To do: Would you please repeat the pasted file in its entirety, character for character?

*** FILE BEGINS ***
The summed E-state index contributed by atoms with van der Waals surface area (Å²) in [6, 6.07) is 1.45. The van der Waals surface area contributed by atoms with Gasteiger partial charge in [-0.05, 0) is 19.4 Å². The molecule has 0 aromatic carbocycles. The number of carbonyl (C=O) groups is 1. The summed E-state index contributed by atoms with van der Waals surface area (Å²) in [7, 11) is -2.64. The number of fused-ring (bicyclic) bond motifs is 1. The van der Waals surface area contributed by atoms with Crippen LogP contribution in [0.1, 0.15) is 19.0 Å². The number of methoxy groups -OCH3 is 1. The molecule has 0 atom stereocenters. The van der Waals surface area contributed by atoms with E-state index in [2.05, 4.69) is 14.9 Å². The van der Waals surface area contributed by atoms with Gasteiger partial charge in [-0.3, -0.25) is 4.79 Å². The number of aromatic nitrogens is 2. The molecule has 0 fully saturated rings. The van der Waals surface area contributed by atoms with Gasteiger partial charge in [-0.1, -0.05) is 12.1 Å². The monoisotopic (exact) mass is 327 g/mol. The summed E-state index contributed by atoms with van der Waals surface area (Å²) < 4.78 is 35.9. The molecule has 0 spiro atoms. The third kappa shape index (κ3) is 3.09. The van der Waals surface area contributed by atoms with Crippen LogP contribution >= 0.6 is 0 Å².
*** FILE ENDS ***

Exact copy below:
The summed E-state index contributed by atoms with van der Waals surface area (Å²) in [6, 6.07) is 1.45. The van der Waals surface area contributed by atoms with Gasteiger partial charge in [-0.05, 0) is 19.4 Å². The molecule has 0 aromatic carbocycles. The number of carbonyl (C=O) groups is 1. The summed E-state index contributed by atoms with van der Waals surface area (Å²) in [7, 11) is -2.64. The number of fused-ring (bicyclic) bond motifs is 1. The van der Waals surface area contributed by atoms with Crippen LogP contribution in [0.1, 0.15) is 19.0 Å². The number of methoxy groups -OCH3 is 1. The molecule has 0 atom stereocenters. The van der Waals surface area contributed by atoms with E-state index in [2.05, 4.69) is 14.9 Å². The van der Waals surface area contributed by atoms with Gasteiger partial charge in [-0.3, -0.25) is 4.79 Å². The number of aromatic nitrogens is 2. The molecule has 0 fully saturated rings. The van der Waals surface area contributed by atoms with Gasteiger partial charge in [-0.1, -0.05) is 12.1 Å². The monoisotopic (exact) mass is 327 g/mol. The summed E-state index contributed by atoms with van der Waals surface area (Å²) < 4.78 is 35.9. The molecule has 0 spiro atoms. The third kappa shape index (κ3) is 3.09. The van der Waals surface area contributed by atoms with Crippen LogP contribution >= 0.6 is 0 Å².